'I Am Autism' Advocacy Video Draws Controversy

'I Am Autism' Advocacy Video Draws Controversy

The latest Autism-related controversy stems from a video, "I Am Autism," created for Autism Speaks, the nation's largest autism advocacy group, reports TIME. Directed by Academy Award-winning director Alfonso Cuarón and songwriter Billy Mann, each of whom have a young child with autism, the video has drawn the ire of autistic self-advocates who feel that it portrays the autistic as "burdens and objects of fear and pity."

The video depicts images of children with autism, paired with a menacing voiceover that intones: "I am Autism...I work faster than pediatric AIDS, cancer and diabetes combined...you have no cure for me...I will plot to rob you of your children and dreams. The truth is, I am still winning and you are scared."

Autism Speaks is dedicated to spreading awareness of autism, funding research and advocating for the needs of individuals with autism and their families. However, the video's tone, despite a hopeful ending, has rankled groups such as Ari Ne'eman's Autistic Self Advocacy Network, which has organized protest rallies nationwide, charging that:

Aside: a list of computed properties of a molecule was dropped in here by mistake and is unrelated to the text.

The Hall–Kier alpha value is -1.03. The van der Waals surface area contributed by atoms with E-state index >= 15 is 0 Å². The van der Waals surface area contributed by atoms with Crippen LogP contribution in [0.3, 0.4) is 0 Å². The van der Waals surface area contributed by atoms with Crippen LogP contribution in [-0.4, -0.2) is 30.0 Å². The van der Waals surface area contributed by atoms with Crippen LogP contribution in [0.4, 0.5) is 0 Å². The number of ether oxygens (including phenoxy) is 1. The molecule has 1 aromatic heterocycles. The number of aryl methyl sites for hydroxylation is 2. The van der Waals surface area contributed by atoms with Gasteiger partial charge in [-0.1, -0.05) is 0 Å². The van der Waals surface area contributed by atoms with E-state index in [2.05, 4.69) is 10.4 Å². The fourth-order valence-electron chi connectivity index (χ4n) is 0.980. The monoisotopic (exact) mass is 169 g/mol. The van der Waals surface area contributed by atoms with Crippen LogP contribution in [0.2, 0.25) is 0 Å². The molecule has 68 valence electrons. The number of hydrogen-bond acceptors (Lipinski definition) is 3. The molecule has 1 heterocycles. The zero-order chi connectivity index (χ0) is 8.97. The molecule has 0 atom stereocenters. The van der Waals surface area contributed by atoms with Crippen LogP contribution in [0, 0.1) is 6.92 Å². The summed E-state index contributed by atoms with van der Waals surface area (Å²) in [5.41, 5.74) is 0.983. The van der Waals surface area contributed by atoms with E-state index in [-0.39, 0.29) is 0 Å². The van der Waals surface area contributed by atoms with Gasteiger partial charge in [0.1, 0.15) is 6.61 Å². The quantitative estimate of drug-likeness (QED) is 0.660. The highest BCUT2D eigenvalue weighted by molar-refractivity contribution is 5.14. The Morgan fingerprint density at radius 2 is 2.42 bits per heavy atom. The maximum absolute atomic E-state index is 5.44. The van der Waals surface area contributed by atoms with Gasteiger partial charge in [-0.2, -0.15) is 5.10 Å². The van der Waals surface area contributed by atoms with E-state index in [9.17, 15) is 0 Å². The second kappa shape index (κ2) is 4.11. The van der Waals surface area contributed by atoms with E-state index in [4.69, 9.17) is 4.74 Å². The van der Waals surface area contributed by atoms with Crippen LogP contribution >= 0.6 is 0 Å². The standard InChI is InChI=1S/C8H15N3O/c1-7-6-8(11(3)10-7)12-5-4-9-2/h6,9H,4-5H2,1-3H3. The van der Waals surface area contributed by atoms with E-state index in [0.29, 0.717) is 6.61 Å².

Groups like Autism Speaks choose to use fear and stigma to raise money, but very little is going toward services, research into improved educational methodologies and things that have a practical impact on our lives.


Parodies have cropped up, lambasting the Autism Speaks video, with "I Am Autism Speaks" and "I Am Socks" among them.

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